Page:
By Mike Ivcic, UltimateCapper Contributing Writer
Here at the Ultimate Capper, we typically give you a nice meaty preview of the Thursday night game, since it’s the only game we discuss in our Fourth and Long column, but then on Sunday we only give you some short blurbs on the rest of the schedule – and in the case of our “Top 5” selections, we don’t give you anything. While I’m not looking to break the business model, I felt it important this week, with a couple of big games with major playoff implications on the docket, to present a little more in-depth look at some of those matchups. There won’t be any actual picks made, and some of these may wind up being included in my “Top 5” come the weekend, but you will get “Thursday-style” analysis of three Sunday games, all of which feature divisional matchups. Yes, that means leaves some good games (San Francisco @ New Orleans, New England @ Carolina) off the list, but these three games are still going to go a long way towards deciding who plays home games in this year’s postseason. Consider it a little pre-Thanksgiving feast.
Washington Redskins @ Philadelphia Eagles
This is an absolutely fascinating game for me, because I think it will provide the largest amount of useful information on both teams. First, for the Eagles – what is the real difference between Michael Vick and Nick Foles, and is this team really cursed at home? Philly trounced the Redskins the opening week of the season behind Chip Kelly’s explosive offense, but that was with Vick. Now, the Eagles are soaring with Foles under center, which provides a much different look. Washington may remember some of the wrinkles from week one, but there are now new features to this offense that the ‘Skins defense hasn’t seen. Will previous experience, albeit against a different quarterback, help the second time around? Plus, the Eagles are 0-4 at home this year and haven’t won at Lincoln Financial Field since September 30, 2012. Playoff teams win home games, especially divisional home games – and this is Philly’s last shot at just such a win this season. It’s hard to imagine a way for any NFL team to go 0-3 at home in the division and finish first.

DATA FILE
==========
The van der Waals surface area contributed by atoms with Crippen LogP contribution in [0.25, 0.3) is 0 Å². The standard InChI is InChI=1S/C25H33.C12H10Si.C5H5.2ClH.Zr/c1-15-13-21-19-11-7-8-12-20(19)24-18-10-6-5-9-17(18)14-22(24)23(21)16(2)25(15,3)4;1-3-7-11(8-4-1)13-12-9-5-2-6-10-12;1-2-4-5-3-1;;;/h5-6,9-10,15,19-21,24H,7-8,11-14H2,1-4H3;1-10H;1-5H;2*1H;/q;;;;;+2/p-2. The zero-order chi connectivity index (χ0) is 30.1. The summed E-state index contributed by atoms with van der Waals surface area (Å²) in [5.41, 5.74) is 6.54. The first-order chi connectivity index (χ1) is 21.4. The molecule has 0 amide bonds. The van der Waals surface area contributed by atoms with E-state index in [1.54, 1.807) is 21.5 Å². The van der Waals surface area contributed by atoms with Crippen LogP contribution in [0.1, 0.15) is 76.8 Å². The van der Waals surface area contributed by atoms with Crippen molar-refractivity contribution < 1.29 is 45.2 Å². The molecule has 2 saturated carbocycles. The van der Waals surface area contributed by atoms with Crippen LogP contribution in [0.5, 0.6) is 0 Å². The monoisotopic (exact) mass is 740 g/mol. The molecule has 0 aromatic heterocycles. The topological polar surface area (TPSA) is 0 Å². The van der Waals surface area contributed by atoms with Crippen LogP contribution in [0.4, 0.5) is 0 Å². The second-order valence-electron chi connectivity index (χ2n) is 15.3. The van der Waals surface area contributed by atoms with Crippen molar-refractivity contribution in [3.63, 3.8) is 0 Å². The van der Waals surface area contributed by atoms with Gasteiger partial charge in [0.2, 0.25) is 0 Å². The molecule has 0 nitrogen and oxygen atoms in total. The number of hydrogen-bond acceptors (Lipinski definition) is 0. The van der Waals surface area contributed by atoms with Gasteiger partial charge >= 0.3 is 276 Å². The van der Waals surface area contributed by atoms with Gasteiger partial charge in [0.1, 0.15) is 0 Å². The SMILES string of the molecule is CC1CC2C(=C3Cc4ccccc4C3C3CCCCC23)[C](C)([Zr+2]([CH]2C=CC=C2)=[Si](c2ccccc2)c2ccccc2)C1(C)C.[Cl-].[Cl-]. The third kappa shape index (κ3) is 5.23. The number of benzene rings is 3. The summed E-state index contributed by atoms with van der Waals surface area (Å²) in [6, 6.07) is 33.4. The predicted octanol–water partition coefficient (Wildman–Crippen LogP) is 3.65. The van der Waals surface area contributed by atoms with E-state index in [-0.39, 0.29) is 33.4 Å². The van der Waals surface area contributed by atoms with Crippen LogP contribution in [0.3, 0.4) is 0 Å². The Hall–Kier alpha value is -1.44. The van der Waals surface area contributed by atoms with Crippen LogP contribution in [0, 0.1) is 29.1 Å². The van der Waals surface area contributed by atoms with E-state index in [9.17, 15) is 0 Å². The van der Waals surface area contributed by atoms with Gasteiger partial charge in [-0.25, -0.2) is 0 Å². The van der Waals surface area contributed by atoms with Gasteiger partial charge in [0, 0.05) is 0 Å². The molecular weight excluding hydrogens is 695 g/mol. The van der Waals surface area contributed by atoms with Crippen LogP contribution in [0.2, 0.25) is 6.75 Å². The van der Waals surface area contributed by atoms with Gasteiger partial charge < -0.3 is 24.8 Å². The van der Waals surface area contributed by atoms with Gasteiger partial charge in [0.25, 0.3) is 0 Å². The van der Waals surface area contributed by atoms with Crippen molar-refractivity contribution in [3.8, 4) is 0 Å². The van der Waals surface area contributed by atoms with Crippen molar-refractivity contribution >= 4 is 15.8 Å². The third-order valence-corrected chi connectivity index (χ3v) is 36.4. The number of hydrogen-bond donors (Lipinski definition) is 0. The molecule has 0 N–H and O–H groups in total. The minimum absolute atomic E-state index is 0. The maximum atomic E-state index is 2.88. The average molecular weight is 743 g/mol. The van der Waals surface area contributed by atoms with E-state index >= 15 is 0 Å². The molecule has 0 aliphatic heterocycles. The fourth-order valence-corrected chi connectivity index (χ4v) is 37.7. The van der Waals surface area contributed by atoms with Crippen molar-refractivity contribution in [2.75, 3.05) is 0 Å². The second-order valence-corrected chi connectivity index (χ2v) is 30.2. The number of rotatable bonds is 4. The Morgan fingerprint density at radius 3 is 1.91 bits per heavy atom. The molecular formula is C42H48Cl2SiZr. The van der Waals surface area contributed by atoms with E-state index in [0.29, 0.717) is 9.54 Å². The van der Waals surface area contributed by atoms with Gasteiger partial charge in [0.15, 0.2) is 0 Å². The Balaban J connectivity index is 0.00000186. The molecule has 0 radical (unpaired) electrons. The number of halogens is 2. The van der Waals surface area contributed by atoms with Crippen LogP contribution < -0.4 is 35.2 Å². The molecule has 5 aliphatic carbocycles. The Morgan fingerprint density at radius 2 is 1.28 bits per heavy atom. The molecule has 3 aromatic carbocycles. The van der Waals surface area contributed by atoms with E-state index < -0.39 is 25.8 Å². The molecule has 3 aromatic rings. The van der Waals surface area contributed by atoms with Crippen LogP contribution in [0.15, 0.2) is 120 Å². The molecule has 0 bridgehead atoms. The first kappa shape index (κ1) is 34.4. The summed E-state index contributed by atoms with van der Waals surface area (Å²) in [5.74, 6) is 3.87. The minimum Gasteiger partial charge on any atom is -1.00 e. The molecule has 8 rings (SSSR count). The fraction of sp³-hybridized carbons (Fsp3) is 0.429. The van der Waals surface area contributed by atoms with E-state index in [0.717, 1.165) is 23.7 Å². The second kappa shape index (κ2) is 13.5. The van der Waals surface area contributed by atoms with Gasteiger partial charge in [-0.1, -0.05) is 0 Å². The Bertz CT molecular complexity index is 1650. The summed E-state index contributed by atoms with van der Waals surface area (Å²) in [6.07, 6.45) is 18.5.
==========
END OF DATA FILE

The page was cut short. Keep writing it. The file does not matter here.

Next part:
On the Washington side, RG3 was awful against Philly in week one, but this is an Eagles defense that is dead-last against the pass and Griffin has been getting better each week. It wasn’t the offense that led to the collapse in Minnesota, it was the defense. I don’t know that Washington can stop Foles and the Eagles offense, but the same will probably be true in return. So far, the Eagles have beaten RG3 on one leg, Eli Manning in one of his worst years ever (who also beat the Eagles in the return game), Mike Glennon, Terrelle Pryor, and Scott Tolzein. That’s not exactly a grouping of elite QB’s. Can Griffin propel Washington’s offense to enough points to overcome what will likely be a very large number on the other side of the scoreboard?